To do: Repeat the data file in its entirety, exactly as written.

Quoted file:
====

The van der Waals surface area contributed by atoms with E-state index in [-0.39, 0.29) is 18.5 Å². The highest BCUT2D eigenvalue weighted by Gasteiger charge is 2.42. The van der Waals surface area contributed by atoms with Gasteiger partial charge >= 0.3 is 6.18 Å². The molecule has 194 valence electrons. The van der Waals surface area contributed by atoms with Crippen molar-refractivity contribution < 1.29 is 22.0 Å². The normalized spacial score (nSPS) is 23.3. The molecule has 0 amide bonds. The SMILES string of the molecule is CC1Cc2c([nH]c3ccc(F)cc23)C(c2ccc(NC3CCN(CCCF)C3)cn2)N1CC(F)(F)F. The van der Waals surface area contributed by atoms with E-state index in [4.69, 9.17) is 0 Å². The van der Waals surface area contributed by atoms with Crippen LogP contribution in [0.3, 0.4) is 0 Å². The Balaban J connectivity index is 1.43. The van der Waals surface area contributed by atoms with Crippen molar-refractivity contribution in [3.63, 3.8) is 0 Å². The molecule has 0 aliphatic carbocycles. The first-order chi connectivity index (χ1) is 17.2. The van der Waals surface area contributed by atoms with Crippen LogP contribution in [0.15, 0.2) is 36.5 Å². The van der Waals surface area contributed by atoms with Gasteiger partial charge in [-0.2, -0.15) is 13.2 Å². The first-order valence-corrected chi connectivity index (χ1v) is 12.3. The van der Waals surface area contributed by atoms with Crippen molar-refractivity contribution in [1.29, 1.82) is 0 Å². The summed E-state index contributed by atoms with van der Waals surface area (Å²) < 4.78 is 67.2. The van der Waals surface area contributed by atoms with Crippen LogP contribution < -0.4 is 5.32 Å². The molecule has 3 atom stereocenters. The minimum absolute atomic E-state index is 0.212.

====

The van der Waals surface area contributed by atoms with E-state index in [-0.39, 0.29) is 18.5 Å². The highest BCUT2D eigenvalue weighted by Gasteiger charge is 2.42. The van der Waals surface area contributed by atoms with Gasteiger partial charge >= 0.3 is 6.18 Å². The molecule has 194 valence electrons. The van der Waals surface area contributed by atoms with Crippen molar-refractivity contribution < 1.29 is 22.0 Å². The normalized spacial score (nSPS) is 23.3. The molecule has 0 amide bonds. The SMILES string of the molecule is CC1Cc2c([nH]c3ccc(F)cc23)C(c2ccc(NC3CCN(CCCF)C3)cn2)N1CC(F)(F)F. The van der Waals surface area contributed by atoms with E-state index in [4.69, 9.17) is 0 Å². The van der Waals surface area contributed by atoms with Crippen LogP contribution in [0.3, 0.4) is 0 Å². The Balaban J connectivity index is 1.43. The van der Waals surface area contributed by atoms with Crippen molar-refractivity contribution in [3.63, 3.8) is 0 Å². The molecule has 0 aliphatic carbocycles. The first-order chi connectivity index (χ1) is 17.2. The van der Waals surface area contributed by atoms with Crippen LogP contribution in [0.15, 0.2) is 36.5 Å². The van der Waals surface area contributed by atoms with Gasteiger partial charge in [-0.2, -0.15) is 13.2 Å². The first-order valence-corrected chi connectivity index (χ1v) is 12.3. The van der Waals surface area contributed by atoms with Crippen molar-refractivity contribution in [1.29, 1.82) is 0 Å². The summed E-state index contributed by atoms with van der Waals surface area (Å²) < 4.78 is 67.2. The van der Waals surface area contributed by atoms with Crippen LogP contribution < -0.4 is 5.32 Å². The molecule has 3 atom stereocenters. The minimum absolute atomic E-state index is 0.212.